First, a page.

Laurie Berkner gives kids a musical outlet at SeaWorld Orlando's Just for Kids

When singer-songwriter Laurie Berkner taught music to preschoolers, they were a tough crowd. Sometimes, kids would pooh-pooh her song selections with this powerful critique: "That's for babies."

So she changed strategies.

"I just started making them up. That was a lot easier," Berkner said. "Then I realized I enjoyed writing the songs, and the kids seemed to really like them, so I kept doing it."

Her original works have gained in popularity to the point that she'll be playing three 30-minute concerts at SeaWorld Orlando as part of the theme park's Just for Kids festival on Saturday.

The songs — usually upbeat, a bit silly and frequently with play-along body movements — are frequently seen in video form on the Nick Jr. cable channel.

"I do try to find something in the song that if I were a kid, I would connect to. It might be the words, it might be the rhythm, it might be on little hand movement," said Berkner, 43. "Whatever it is, it should make you want to come back to it."

A crowd favorite is "We Are the Dinosaurs," she said.

"I think it gives kids a chance to — with their parents' blessing — be angry and stomp around. I think that's a very exciting thing to do." she said.

More mysteriously popular is her "Victor Vito."

"I have no idea why people like that song. I enjoy singing it, but it's almost weird to me how many people love that song. It's, like, about rutabagas and collard greens … and spaghetti," said Berkner, who lives with her 8-year-old daughter, Lucy, in New York City.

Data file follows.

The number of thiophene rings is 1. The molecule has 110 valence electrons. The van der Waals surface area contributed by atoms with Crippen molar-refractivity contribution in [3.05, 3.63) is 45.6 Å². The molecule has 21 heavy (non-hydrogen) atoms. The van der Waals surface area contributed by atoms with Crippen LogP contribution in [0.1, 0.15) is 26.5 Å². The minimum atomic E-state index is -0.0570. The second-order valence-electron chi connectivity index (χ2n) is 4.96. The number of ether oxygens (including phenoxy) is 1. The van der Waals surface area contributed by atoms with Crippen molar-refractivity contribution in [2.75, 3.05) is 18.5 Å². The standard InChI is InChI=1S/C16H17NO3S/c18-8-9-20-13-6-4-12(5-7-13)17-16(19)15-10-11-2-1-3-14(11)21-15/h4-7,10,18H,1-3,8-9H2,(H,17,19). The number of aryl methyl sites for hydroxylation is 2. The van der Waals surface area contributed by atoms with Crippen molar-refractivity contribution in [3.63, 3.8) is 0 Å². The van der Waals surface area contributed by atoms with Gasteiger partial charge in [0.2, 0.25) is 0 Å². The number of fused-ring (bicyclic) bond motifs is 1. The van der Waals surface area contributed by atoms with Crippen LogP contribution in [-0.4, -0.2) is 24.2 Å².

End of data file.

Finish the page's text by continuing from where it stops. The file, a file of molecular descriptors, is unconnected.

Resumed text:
The SeaWorld Orlando performance is a solo gig for Berkner, who usually appears as the lead singer of the Laurie Berkner Band. Being alone can change the vibe and her playlist, she said.

"I'll pull out songs that I may not have rehearsed with the band if someone asks for them," she said. "I tend to also do more a cappella songs than I would with the band."

Although she plays guitar on the stage, she grew up playing piano. She wasn't very good on keyboards, she said, "but it definitely instilled in me a lot of understanding about the music in me."

Later she earned a degree in psychology from Rutgers University in New Jersey.

Her first big break came with a TV booking on the "Today" show in 2001. The exposure was valuable.

"Suddenly, then, I was selling a lot more, and I was able to get my own office and not sell out of my one-bedroom apartment anymore," she said.

Eventually Nick Jr. — then known as Noggin — commissioned her for kid-friendly videos.

"I just always loved music. And the connection between psychology and kids and music, that has all formed how I write and how I work with kids," she said.

The Just for Kids events are included in regular SeaWorld admission ($89 general, $81 ages 3-9). Concerts are at 11 a.m., 2 p.m. and 4 p.m. Saturday at the park's Nautilus Theater. Tickets are distributed at 9 a.m. across from the venue.

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